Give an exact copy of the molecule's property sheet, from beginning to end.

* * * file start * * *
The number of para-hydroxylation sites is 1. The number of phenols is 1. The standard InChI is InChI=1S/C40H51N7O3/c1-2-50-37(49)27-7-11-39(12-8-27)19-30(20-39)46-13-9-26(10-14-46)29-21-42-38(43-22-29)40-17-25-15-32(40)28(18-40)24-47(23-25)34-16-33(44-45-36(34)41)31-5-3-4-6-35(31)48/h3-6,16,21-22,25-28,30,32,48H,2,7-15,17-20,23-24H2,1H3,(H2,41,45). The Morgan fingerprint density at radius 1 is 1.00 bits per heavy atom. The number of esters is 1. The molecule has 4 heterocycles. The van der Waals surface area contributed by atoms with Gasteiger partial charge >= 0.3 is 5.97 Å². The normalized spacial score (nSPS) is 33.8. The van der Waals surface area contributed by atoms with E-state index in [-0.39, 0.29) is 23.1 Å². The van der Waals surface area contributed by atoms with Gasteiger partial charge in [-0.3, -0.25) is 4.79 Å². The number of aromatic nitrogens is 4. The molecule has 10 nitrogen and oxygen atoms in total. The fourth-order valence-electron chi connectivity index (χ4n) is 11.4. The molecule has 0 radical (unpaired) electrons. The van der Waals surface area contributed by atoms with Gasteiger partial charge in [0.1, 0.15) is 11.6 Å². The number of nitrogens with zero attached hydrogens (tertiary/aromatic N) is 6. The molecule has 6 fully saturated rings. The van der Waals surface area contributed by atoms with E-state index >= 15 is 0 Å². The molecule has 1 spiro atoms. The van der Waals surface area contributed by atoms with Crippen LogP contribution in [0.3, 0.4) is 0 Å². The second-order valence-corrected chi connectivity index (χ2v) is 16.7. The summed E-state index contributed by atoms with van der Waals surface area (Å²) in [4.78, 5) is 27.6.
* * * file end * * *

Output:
The number of para-hydroxylation sites is 1. The number of phenols is 1. The standard InChI is InChI=1S/C40H51N7O3/c1-2-50-37(49)27-7-11-39(12-8-27)19-30(20-39)46-13-9-26(10-14-46)29-21-42-38(43-22-29)40-17-25-15-32(40)28(18-40)24-47(23-25)34-16-33(44-45-36(34)41)31-5-3-4-6-35(31)48/h3-6,16,21-22,25-28,30,32,48H,2,7-15,17-20,23-24H2,1H3,(H2,41,45). The Morgan fingerprint density at radius 1 is 1.00 bits per heavy atom. The number of esters is 1. The molecule has 4 heterocycles. The van der Waals surface area contributed by atoms with Gasteiger partial charge >= 0.3 is 5.97 Å². The normalized spacial score (nSPS) is 33.8. The van der Waals surface area contributed by atoms with E-state index in [-0.39, 0.29) is 23.1 Å². The van der Waals surface area contributed by atoms with Gasteiger partial charge in [-0.3, -0.25) is 4.79 Å². The number of aromatic nitrogens is 4. The molecule has 10 nitrogen and oxygen atoms in total. The fourth-order valence-electron chi connectivity index (χ4n) is 11.4. The molecule has 0 radical (unpaired) electrons. The van der Waals surface area contributed by atoms with Gasteiger partial charge in [0.1, 0.15) is 11.6 Å². The number of nitrogens with zero attached hydrogens (tertiary/aromatic N) is 6. The molecule has 6 fully saturated rings. The van der Waals surface area contributed by atoms with E-state index >= 15 is 0 Å². The molecule has 1 spiro atoms. The van der Waals surface area contributed by atoms with Crippen LogP contribution in [0.3, 0.4) is 0 Å². The second-order valence-corrected chi connectivity index (χ2v) is 16.7. The summed E-state index contributed by atoms with van der Waals surface area (Å²) in [4.78, 5) is 27.6.